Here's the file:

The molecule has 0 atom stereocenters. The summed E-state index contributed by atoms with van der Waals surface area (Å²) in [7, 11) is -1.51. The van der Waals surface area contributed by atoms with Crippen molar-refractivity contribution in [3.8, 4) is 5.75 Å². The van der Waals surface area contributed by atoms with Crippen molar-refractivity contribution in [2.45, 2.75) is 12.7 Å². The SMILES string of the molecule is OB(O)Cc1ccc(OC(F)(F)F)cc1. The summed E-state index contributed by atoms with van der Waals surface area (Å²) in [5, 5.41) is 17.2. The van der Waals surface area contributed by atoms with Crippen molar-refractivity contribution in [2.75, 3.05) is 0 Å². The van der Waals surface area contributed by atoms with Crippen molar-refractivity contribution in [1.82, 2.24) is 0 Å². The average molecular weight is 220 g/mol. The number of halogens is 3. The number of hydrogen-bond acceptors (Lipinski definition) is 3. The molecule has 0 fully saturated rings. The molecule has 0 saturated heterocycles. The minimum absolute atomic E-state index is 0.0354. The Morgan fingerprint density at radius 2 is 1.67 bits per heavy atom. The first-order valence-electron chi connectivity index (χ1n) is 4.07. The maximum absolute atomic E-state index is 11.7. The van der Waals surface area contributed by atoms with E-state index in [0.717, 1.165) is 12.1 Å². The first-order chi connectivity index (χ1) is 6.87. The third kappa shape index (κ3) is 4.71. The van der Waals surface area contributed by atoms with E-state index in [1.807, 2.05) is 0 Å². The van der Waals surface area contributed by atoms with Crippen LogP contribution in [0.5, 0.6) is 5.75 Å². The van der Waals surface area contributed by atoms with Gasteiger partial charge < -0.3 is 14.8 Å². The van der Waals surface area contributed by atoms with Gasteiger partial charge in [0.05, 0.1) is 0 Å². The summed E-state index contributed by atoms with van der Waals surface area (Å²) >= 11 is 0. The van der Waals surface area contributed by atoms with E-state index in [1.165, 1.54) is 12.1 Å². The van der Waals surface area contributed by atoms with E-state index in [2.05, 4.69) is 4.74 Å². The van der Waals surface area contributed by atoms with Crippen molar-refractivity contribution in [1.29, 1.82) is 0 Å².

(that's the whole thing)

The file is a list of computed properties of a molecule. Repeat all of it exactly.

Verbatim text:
The molecule has 0 atom stereocenters. The summed E-state index contributed by atoms with van der Waals surface area (Å²) in [7, 11) is -1.51. The van der Waals surface area contributed by atoms with Crippen molar-refractivity contribution in [3.8, 4) is 5.75 Å². The van der Waals surface area contributed by atoms with Crippen molar-refractivity contribution in [2.45, 2.75) is 12.7 Å². The SMILES string of the molecule is OB(O)Cc1ccc(OC(F)(F)F)cc1. The summed E-state index contributed by atoms with van der Waals surface area (Å²) in [5, 5.41) is 17.2. The van der Waals surface area contributed by atoms with Crippen molar-refractivity contribution in [2.75, 3.05) is 0 Å². The van der Waals surface area contributed by atoms with Crippen molar-refractivity contribution in [1.82, 2.24) is 0 Å². The average molecular weight is 220 g/mol. The number of halogens is 3. The number of hydrogen-bond acceptors (Lipinski definition) is 3. The molecule has 0 fully saturated rings. The molecule has 0 saturated heterocycles. The minimum absolute atomic E-state index is 0.0354. The Morgan fingerprint density at radius 2 is 1.67 bits per heavy atom. The first-order valence-electron chi connectivity index (χ1n) is 4.07. The maximum absolute atomic E-state index is 11.7. The van der Waals surface area contributed by atoms with E-state index in [0.717, 1.165) is 12.1 Å². The first-order chi connectivity index (χ1) is 6.87. The third kappa shape index (κ3) is 4.71. The van der Waals surface area contributed by atoms with E-state index in [1.807, 2.05) is 0 Å². The van der Waals surface area contributed by atoms with Crippen LogP contribution in [0.5, 0.6) is 5.75 Å². The van der Waals surface area contributed by atoms with Gasteiger partial charge < -0.3 is 14.8 Å². The van der Waals surface area contributed by atoms with Gasteiger partial charge in [0.05, 0.1) is 0 Å². The summed E-state index contributed by atoms with van der Waals surface area (Å²) >= 11 is 0. The van der Waals surface area contributed by atoms with E-state index in [1.165, 1.54) is 12.1 Å². The van der Waals surface area contributed by atoms with E-state index in [2.05, 4.69) is 4.74 Å². The van der Waals surface area contributed by atoms with Crippen molar-refractivity contribution in [1.29, 1.82) is 0 Å².